Derek King was an underrated player with the New York Islanders in the 1990s. Late in his career he also played two seasons with Toronto and brief appearances with Hartford and St. Louis.
King was born in Hamilton, Ontario. He grew up playing both forward and defense. In fact, in his final midget season before jumping to the Ontario Hockey League he spent much of the season lining up on the blue line.
King went on to an impressive OHL career as forward with the Soo Greyhounds and Oshawa Generals. He would be a first round draft choice (13th overall) by the Islanders in 1985. He then exploded with a 53 goal, 106 final season in junior.
As a pro King was quickly noted as a power play specialist and a talented finisher. He had a booming shot and a nose for the net. Furthermore he was not afraid to go to the danger zone around the goalie and get take his bumps and bruises to bang in rebounds and deflect shots.
But his adjustment to the NHL was slow. For all his talents he had to learn how to better use his size to create space for himself and his linemates. He also had to work hard to become a reliable defensive player.
The Islanders were rewarded by 1991. King spent a lot of time skating along side newly acquired star center Pierre Turgeon. Turgeon was a great playmaker and the perfect set up man King had never had a chance to play with at the NHL level. While Turgeon quietly became one of the best players in the league, King also emerged as a top gunner. In the next three seasons he would score 40, 38 and 30 goals, respectively.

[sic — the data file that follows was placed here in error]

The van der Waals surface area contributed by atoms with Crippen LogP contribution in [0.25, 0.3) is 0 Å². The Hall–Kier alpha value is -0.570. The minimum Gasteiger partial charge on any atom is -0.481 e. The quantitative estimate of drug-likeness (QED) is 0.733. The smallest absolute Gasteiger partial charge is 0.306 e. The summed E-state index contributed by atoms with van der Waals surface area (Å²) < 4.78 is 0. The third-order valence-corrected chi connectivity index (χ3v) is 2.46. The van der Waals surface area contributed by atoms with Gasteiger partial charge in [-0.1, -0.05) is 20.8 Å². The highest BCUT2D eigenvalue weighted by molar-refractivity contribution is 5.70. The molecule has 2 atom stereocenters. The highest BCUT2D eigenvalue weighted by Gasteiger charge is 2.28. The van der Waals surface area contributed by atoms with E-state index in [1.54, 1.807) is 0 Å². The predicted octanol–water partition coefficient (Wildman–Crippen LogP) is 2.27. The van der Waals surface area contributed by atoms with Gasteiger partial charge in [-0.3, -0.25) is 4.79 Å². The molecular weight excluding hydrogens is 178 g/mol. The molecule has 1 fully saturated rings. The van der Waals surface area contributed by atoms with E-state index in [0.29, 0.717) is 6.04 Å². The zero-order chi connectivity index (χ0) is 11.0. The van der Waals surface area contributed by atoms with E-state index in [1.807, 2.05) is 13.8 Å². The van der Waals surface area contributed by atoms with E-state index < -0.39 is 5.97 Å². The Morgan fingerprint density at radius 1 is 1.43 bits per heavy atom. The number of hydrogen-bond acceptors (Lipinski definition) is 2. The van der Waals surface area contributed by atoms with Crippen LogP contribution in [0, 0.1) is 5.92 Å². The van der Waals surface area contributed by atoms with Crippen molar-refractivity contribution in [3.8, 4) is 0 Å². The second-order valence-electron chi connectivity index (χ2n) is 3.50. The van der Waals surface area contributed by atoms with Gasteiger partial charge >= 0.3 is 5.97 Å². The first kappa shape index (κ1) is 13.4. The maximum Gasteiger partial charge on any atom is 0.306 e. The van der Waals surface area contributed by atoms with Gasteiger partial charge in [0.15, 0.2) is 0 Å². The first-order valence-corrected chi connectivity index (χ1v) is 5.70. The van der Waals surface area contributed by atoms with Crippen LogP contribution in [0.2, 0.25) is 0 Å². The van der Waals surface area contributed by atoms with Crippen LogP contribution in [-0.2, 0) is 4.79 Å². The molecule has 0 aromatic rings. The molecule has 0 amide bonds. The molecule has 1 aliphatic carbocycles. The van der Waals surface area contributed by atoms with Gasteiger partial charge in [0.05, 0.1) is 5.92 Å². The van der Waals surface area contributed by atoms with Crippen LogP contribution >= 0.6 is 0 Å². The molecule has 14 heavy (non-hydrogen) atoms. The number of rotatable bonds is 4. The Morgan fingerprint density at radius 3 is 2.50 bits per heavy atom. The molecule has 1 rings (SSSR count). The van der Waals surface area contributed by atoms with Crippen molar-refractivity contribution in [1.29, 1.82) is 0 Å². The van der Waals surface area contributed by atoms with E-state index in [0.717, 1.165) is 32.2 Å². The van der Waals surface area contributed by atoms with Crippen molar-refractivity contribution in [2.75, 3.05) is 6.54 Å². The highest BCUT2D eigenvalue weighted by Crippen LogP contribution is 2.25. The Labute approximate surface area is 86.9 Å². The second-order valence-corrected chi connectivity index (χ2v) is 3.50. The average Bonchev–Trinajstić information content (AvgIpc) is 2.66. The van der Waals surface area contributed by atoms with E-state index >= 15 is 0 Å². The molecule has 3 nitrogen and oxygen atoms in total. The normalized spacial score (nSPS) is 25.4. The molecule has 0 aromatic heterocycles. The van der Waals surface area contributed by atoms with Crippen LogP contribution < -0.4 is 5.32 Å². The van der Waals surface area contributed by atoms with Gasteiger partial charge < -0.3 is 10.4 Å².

When Turgeon left the Islanders in 1995, so too did King's lofty goal totals. Injuries certainly did not help, as he battled foot and jaw injuries plus a concussion. Ultimately he struggled for the next two seasons before returning to the 23 goal mark in 1996-97. He would finish the season in Hartford.
King signed as a free agent by the Leafs the next season and would have to two more seasons with 20-plus goals. The most notable of the goals he scored in Toronto came on February 13th, 1999 when he scored the final goal by a Leafs player ever at Maple Leaf Gardens.
The Leafs moved into the Air Canada Centre days later, but King was not a part of their future plans. He would move on to St. Louis the next season but spent most of the next five years playing in the minor leagues, with a season also played in Germany.
King went on to be an assistant coach at both the AHL and major junior levels.